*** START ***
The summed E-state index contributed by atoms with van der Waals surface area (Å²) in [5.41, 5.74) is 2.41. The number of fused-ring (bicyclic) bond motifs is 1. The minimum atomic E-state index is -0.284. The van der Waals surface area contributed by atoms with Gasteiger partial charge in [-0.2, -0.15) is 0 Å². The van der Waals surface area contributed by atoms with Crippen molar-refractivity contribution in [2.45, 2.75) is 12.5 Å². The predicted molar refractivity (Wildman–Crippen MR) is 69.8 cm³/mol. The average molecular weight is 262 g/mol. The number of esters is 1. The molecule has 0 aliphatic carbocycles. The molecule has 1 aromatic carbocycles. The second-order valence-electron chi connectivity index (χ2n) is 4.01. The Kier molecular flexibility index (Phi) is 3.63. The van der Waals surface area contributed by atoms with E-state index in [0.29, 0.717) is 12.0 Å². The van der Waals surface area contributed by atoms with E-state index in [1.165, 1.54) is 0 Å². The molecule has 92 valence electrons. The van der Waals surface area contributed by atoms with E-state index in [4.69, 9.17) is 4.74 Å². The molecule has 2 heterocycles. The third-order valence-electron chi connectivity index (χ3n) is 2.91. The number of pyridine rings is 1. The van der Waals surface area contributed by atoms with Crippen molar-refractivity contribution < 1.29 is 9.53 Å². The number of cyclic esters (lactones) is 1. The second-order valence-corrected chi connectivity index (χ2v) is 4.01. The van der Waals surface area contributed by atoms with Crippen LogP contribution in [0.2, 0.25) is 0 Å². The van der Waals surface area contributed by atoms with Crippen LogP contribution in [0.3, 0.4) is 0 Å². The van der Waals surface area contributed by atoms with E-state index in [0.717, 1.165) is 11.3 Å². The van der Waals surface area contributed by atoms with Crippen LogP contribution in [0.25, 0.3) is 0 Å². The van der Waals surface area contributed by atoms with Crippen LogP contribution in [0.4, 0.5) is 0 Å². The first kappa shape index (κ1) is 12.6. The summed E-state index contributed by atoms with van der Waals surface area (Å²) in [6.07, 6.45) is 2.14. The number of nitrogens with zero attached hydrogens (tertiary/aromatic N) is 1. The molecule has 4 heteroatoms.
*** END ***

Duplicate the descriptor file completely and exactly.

The summed E-state index contributed by atoms with van der Waals surface area (Å²) in [5.41, 5.74) is 2.41. The number of fused-ring (bicyclic) bond motifs is 1. The minimum atomic E-state index is -0.284. The van der Waals surface area contributed by atoms with Gasteiger partial charge in [-0.2, -0.15) is 0 Å². The van der Waals surface area contributed by atoms with Crippen molar-refractivity contribution in [2.45, 2.75) is 12.5 Å². The predicted molar refractivity (Wildman–Crippen MR) is 69.8 cm³/mol. The average molecular weight is 262 g/mol. The number of esters is 1. The molecule has 0 aliphatic carbocycles. The molecule has 1 aromatic carbocycles. The second-order valence-electron chi connectivity index (χ2n) is 4.01. The Kier molecular flexibility index (Phi) is 3.63. The van der Waals surface area contributed by atoms with E-state index in [0.29, 0.717) is 12.0 Å². The van der Waals surface area contributed by atoms with E-state index in [1.165, 1.54) is 0 Å². The molecule has 92 valence electrons. The van der Waals surface area contributed by atoms with E-state index in [4.69, 9.17) is 4.74 Å². The molecule has 2 heterocycles. The third-order valence-electron chi connectivity index (χ3n) is 2.91. The number of pyridine rings is 1. The van der Waals surface area contributed by atoms with Crippen molar-refractivity contribution < 1.29 is 9.53 Å². The number of cyclic esters (lactones) is 1. The second-order valence-corrected chi connectivity index (χ2v) is 4.01. The van der Waals surface area contributed by atoms with Crippen LogP contribution in [0.2, 0.25) is 0 Å². The van der Waals surface area contributed by atoms with Crippen LogP contribution in [0.3, 0.4) is 0 Å². The van der Waals surface area contributed by atoms with E-state index in [0.717, 1.165) is 11.3 Å². The van der Waals surface area contributed by atoms with Crippen LogP contribution in [0.25, 0.3) is 0 Å². The van der Waals surface area contributed by atoms with Crippen LogP contribution in [0.4, 0.5) is 0 Å². The first kappa shape index (κ1) is 12.6. The summed E-state index contributed by atoms with van der Waals surface area (Å²) in [6.07, 6.45) is 2.14. The number of nitrogens with zero attached hydrogens (tertiary/aromatic N) is 1. The molecule has 4 heteroatoms.